Date: 2022–07
  3. By: Sarah R. Cohodes; Helen Ho; Silvia C. Robles
    Abstract: The federal government and many individual organizations have invested in programs to support diversity in the STEM pipeline, including STEM summer programs for high school students, but there is little rigorous evidence of their efficacy. We fielded a randomized controlled trial to study a suite of such programs targeted to underrepresented high school students at an elite, technical institution. The STEM summer programs differ in their length (one week, six weeks, or six months) and modality (on-site or online). Students offered seats in the STEM summer programs are more likely to enroll in, persist through, and graduate from college, with gains in institutional quality coming from both the host institution and other elite universities. The programs also increase the likelihood that students graduate with a degree in a STEM field, with the most intensive program increasing four-year graduation with a STEM degree attainment by 33 percent. The shift to STEM degrees increases potential earnings by 2 to 6 percent. Program-induced gains in college quality fully account for the gains in graduation, but gains in STEM degree attainment are larger than predicted based on institutional differences.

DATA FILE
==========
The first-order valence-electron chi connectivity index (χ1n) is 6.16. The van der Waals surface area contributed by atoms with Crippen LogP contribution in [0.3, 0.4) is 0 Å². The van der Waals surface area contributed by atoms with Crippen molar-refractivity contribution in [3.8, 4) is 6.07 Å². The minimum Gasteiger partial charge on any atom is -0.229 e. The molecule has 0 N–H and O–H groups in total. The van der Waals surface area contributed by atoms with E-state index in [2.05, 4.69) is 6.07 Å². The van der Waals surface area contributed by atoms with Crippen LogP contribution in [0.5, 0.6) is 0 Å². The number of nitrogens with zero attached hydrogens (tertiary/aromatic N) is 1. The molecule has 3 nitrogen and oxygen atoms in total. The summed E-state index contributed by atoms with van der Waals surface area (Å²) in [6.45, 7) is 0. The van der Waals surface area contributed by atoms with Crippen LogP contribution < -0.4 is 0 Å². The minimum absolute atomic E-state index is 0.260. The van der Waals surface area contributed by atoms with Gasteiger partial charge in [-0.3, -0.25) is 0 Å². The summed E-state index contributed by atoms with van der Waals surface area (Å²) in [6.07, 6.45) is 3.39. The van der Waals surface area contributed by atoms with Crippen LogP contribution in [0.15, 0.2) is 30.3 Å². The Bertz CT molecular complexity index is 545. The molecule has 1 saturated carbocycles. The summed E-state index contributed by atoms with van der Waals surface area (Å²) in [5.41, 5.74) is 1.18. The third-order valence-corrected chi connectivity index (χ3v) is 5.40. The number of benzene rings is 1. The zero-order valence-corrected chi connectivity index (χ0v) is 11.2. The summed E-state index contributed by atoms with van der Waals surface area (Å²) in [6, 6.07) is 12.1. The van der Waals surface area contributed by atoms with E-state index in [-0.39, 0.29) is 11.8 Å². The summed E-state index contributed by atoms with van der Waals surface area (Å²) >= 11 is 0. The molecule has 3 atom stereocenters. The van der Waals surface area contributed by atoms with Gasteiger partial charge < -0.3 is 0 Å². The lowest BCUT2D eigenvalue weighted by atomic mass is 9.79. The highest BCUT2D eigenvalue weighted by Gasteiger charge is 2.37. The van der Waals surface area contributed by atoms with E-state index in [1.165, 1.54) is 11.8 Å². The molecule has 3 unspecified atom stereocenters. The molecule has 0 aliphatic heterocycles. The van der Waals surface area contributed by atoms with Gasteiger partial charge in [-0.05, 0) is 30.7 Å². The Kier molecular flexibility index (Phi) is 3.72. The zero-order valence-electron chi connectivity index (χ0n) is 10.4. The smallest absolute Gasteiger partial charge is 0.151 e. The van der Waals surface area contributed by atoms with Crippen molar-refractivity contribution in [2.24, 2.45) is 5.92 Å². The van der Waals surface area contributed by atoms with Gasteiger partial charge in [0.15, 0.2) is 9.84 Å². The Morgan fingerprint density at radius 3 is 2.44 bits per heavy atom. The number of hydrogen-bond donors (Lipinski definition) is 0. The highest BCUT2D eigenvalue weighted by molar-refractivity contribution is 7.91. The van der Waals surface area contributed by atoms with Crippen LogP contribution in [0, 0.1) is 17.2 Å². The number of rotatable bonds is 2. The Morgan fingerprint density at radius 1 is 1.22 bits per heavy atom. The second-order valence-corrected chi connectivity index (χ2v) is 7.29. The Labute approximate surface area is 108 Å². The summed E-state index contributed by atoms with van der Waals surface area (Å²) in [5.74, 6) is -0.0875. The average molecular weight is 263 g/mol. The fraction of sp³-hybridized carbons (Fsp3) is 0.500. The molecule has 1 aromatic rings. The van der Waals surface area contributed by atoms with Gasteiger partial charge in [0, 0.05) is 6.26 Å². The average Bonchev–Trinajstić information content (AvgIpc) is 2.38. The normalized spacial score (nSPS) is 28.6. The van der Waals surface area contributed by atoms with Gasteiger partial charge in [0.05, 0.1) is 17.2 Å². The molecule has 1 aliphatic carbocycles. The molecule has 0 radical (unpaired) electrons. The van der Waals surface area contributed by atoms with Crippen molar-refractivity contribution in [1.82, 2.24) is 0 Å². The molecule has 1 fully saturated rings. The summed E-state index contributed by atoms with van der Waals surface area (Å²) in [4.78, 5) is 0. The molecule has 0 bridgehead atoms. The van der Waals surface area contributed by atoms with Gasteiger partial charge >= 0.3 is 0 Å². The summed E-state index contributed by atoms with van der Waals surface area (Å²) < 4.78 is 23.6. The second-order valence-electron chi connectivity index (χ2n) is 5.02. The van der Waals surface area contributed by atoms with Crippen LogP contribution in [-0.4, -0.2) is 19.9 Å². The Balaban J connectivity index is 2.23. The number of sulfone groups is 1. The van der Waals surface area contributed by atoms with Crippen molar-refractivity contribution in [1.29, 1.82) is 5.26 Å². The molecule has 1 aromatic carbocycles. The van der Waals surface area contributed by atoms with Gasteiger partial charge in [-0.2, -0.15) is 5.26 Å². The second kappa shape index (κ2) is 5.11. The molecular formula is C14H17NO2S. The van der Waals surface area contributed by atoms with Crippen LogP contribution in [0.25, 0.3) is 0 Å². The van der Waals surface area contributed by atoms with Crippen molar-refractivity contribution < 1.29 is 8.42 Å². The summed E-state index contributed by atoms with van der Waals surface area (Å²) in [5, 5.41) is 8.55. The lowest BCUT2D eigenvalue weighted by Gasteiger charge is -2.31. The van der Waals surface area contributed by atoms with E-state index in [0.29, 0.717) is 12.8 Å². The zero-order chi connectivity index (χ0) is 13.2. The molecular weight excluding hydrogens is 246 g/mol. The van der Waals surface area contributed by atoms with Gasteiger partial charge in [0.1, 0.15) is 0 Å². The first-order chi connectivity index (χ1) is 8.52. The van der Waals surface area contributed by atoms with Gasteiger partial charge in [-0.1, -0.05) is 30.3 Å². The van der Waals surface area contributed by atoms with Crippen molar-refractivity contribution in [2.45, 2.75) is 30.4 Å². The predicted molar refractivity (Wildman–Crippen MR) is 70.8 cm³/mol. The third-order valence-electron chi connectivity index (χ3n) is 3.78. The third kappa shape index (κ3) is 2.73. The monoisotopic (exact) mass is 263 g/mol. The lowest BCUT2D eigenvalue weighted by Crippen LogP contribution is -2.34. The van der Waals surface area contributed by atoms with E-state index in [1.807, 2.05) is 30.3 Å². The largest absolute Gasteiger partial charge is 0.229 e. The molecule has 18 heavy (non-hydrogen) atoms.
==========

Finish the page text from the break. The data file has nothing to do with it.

JEL: I21 I24 J15 J16
    Date: 2022–07
  4. By: Michael Baker; Nina Drange; Hege Marie Gjefsen
    Abstract: Starting in the 2016/17 academic year, high school students in Norway who missed more than 10 percent of the hours in a given course without a medical excuse could not receive a final grade. We examine the impacts of this policy on student absenteeism, the incidence of the no grade penalty and two measures of student achievement. The policy had the intended impact on absenteeism, reducing total absence by 20-28 percent, and chronic absence by 29-39 percent in the high school grades. This behavioral response was largely sufficient to avoid the academic penalty for absence over the 10 percent threshold under the new law. Finally, we find a mixed impact on student achievement: little impact on externally graded, end of year exams, and modest evidence of a positive impact of 6 percent of a standard deviation on teacher awarded GPA.